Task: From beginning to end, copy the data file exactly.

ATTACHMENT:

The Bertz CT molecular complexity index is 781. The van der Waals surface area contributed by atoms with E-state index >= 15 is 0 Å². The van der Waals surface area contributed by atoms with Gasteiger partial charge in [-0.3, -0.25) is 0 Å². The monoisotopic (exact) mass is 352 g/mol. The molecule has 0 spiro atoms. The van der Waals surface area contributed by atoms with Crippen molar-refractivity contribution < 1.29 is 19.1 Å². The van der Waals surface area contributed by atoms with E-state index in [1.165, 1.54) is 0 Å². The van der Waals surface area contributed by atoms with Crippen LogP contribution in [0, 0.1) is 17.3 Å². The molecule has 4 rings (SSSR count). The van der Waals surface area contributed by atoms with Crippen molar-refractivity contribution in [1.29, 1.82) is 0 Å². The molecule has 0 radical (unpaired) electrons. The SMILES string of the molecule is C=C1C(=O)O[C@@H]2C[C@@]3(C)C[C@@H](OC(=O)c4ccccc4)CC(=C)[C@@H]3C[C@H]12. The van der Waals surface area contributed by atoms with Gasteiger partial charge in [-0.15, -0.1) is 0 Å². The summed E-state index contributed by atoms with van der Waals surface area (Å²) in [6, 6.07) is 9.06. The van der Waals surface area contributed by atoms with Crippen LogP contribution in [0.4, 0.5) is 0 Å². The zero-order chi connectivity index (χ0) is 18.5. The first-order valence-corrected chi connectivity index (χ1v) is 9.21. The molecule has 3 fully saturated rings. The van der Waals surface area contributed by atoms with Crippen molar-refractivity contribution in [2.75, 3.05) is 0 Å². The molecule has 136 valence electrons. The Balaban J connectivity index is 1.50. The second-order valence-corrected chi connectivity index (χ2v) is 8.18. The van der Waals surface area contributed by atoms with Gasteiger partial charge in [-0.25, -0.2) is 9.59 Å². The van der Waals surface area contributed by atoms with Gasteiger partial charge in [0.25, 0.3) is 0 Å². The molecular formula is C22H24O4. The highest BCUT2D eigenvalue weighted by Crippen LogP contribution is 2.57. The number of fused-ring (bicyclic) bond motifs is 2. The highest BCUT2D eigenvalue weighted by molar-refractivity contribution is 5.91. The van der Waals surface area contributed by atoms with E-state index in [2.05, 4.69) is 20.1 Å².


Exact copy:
The Bertz CT molecular complexity index is 781. The van der Waals surface area contributed by atoms with E-state index >= 15 is 0 Å². The van der Waals surface area contributed by atoms with Gasteiger partial charge in [-0.3, -0.25) is 0 Å². The monoisotopic (exact) mass is 352 g/mol. The molecule has 0 spiro atoms. The van der Waals surface area contributed by atoms with Crippen molar-refractivity contribution < 1.29 is 19.1 Å². The van der Waals surface area contributed by atoms with E-state index in [1.165, 1.54) is 0 Å². The van der Waals surface area contributed by atoms with Crippen LogP contribution in [0, 0.1) is 17.3 Å². The molecule has 4 rings (SSSR count). The van der Waals surface area contributed by atoms with Crippen molar-refractivity contribution in [1.29, 1.82) is 0 Å². The molecule has 0 radical (unpaired) electrons. The SMILES string of the molecule is C=C1C(=O)O[C@@H]2C[C@@]3(C)C[C@@H](OC(=O)c4ccccc4)CC(=C)[C@@H]3C[C@H]12. The van der Waals surface area contributed by atoms with Gasteiger partial charge in [-0.15, -0.1) is 0 Å². The summed E-state index contributed by atoms with van der Waals surface area (Å²) in [6, 6.07) is 9.06. The van der Waals surface area contributed by atoms with Crippen LogP contribution in [0.4, 0.5) is 0 Å². The zero-order chi connectivity index (χ0) is 18.5. The first-order valence-corrected chi connectivity index (χ1v) is 9.21. The molecule has 3 fully saturated rings. The van der Waals surface area contributed by atoms with Crippen molar-refractivity contribution in [2.75, 3.05) is 0 Å². The molecule has 136 valence electrons. The Balaban J connectivity index is 1.50. The second-order valence-corrected chi connectivity index (χ2v) is 8.18. The van der Waals surface area contributed by atoms with Gasteiger partial charge in [-0.25, -0.2) is 9.59 Å². The van der Waals surface area contributed by atoms with Gasteiger partial charge in [0.25, 0.3) is 0 Å². The molecular formula is C22H24O4. The highest BCUT2D eigenvalue weighted by Crippen LogP contribution is 2.57. The number of fused-ring (bicyclic) bond motifs is 2. The highest BCUT2D eigenvalue weighted by molar-refractivity contribution is 5.91. The van der Waals surface area contributed by atoms with E-state index in [2.05, 4.69) is 20.1 Å².